To progress the economic health of the African American community by developing successful entrepreneurs through education, advocacy and business development.
Redevelop a successful black business district and hubs.
Provide solutions to the three greatest barriers for African American business owners and entrepreneurs; resources, marketing, and education.
An April 6th report from the Center for Responsible Lending (CRL) found that roughly 95% of Black-owned businesses “stand close to no chance of receiving a PPP loan through a mainstream bank or credit union.”
According to data recently made available from the US Federal Reserve, more than half of companies that have black owners were turned down for loans, a rate twice as high as white business owners. The report found that while black-owned firms were the most likely to have applied for bank financing, less than 47% of these applications were fully funded. Even when black business owners get approved, their rate of failure to receive full financing is the highest among all categories by more than 10%.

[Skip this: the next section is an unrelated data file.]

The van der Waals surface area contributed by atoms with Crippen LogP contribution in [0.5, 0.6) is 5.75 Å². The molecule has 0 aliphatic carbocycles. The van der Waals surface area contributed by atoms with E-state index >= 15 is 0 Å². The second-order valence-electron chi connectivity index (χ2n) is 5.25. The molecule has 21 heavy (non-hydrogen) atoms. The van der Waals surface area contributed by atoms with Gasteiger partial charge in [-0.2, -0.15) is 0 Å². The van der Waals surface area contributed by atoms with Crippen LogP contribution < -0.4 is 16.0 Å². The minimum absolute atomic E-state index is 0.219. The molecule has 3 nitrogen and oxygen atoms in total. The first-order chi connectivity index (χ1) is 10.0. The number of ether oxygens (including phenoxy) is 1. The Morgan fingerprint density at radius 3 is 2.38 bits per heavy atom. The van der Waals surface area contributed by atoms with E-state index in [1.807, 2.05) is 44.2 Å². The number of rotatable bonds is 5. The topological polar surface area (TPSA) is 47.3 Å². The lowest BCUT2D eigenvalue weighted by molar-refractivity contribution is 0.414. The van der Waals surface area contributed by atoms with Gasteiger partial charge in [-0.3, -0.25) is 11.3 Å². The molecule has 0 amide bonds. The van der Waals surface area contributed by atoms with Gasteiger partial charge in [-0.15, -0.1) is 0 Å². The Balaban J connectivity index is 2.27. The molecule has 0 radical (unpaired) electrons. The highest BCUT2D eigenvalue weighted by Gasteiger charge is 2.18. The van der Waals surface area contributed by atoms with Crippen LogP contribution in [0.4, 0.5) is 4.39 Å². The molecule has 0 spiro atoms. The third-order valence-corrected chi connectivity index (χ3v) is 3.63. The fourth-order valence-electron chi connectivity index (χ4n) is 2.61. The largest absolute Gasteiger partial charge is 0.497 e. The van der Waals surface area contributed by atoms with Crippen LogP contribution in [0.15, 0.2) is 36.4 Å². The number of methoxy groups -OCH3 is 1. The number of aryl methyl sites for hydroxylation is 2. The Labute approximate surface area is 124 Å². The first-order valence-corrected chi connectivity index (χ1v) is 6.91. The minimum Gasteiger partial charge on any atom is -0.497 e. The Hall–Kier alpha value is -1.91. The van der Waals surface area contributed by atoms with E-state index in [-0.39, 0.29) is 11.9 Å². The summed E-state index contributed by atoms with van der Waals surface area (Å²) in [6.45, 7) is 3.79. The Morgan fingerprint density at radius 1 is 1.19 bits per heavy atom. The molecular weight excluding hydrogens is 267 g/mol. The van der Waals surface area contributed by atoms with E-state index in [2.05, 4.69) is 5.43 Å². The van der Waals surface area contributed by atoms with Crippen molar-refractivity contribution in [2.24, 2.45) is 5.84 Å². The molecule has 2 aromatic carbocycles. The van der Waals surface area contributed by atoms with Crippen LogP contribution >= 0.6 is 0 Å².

Historically, there has been philanthropic neglect and under investment in black businesses and communities. Black businesses are often given less but expected to do more. Many corporations who do give, tend to give to the same organizations, year after year. It is a very difficult space for new black creatives, leaders and entrepreneurs. The BBA is a 501(c)(3) non-profit organization whose main purpose is to support in advocating, developing, and promoting black-owned businesses and entrepreneurs.
A case study we conducted with 100 local black business owners concluded that their three biggest challenges are a lack of capital or cash flow; marketing and advertising; and lack of knowledge. Our goal is to remove the barrier for each through free education, micro grants and forgivable loans, and ad grants for Buy Black Lou, Louisville's black business directory.